Educating the Future about the Past: OKPAN Visits Horizon Intermediate School.

 

As a new intern at the Oklahoma Public Archaeology Network, one of my first tasks was to join the rest of the staff on a public outreach initiative, visiting Mustang Horizon Intermediate School. Horizon teacher Diana Taylor invited OKPAN for the fourth time to spend a day with her fifth grade class, educating them on archaeology. OKPAN’s team of archaeologists, myself included, and volunteers from the Oklahoma Archeological Survey and OU, presented an interactive lesson and activity. Conversations with children can be surprisingly insightful and inspiring, so I was looking forward to not only educating the young class, but soaking up what they could in turn teach me. What followed was a day of reminders of the importance of investing in younger generations and their interest in the field of archaeology, as the future interpreted the past.

The lesson plan, inspired by a Smithsonian Center for Education and Museum Studies activity (http://smithsonianeducation.org/idealabs/ap/index.htm) seeks to encourage the students to think critically about the material and artifacts presented. The lesson strengthens their ability to question why archaeology matters, and how they might be able to relate to the people who made these ancient objects.

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OKPAN Director, Meghan Dudley, assists a student in assigning context to an artifact assemblage.

OKPAN director Meghan Dudley, and assistant director Allison Douglas discussed archaeological research, informing the class on the rudimentary how-tos of archaeology. Following the lesson, the real fun began as we passed out artifacts to the kids to analyze. Artifacts included projectile points, bison bone, and an ancient basin and stone grinder for corn. The observations and interpretations were as colorful and varied as the personalities of the kids themselves, and their enthusiasm permeated the entire room as their eyes lit up with every mystery item presented to them.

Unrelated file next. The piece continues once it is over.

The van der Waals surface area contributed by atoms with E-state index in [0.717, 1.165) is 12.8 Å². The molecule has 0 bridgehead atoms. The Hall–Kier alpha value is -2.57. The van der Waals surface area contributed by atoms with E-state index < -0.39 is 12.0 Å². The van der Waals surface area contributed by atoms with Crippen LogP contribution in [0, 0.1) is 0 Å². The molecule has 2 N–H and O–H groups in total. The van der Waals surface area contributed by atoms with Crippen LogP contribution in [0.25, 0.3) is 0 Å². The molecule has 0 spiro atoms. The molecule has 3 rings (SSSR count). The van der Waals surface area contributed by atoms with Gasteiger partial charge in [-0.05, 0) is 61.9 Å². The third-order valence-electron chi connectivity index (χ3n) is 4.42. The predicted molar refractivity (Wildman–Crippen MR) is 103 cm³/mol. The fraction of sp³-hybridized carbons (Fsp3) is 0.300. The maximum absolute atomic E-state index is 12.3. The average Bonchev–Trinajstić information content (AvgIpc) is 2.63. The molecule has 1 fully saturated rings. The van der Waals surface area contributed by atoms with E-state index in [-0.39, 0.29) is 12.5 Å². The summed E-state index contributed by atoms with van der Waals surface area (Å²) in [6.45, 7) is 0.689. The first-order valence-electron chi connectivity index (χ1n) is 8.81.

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A Horizon student examines an ancient basin and stone grinder for an analytical activity.

One of the final questions Meghan and Allison asked the class after each activity was,  “Why would an archaeologist want to study the past?” One hand went in the air and replied, “Because maybe it can say something about the future.” This answer struck a chord with me and hammered home why these classroom visits are so rewarding: watching and working with children as they deeply engage with concepts and material that is so tightly woven into their heritage as human beings.

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A student examines ancient projectile points during OKPAN’s visit to Mustang Horizon Intermediate School.

As my colleagues and I left the classroom, hugs and fist bumps ensued from the sea of ten year olds, along with deep thanks from the teachers. These inspirational conversations serve as a aide-mémoire of the importance of understanding humankind’s past, preserving that history, and looking to the generations to come to assist us in filling in the gaps of the broader questions regarding our shared human experience. These young students are the future of fields such as archaeology, and reaching out to them and incorporating their exuberant curiosity strengthens not only their knowledge, but their involvement.

If you would like OKPAN to visit your classroom, contact us at OKArchaeology@gmail.com or by phone at 405-325-5239.

Until next time,

Chelsy Heiney.

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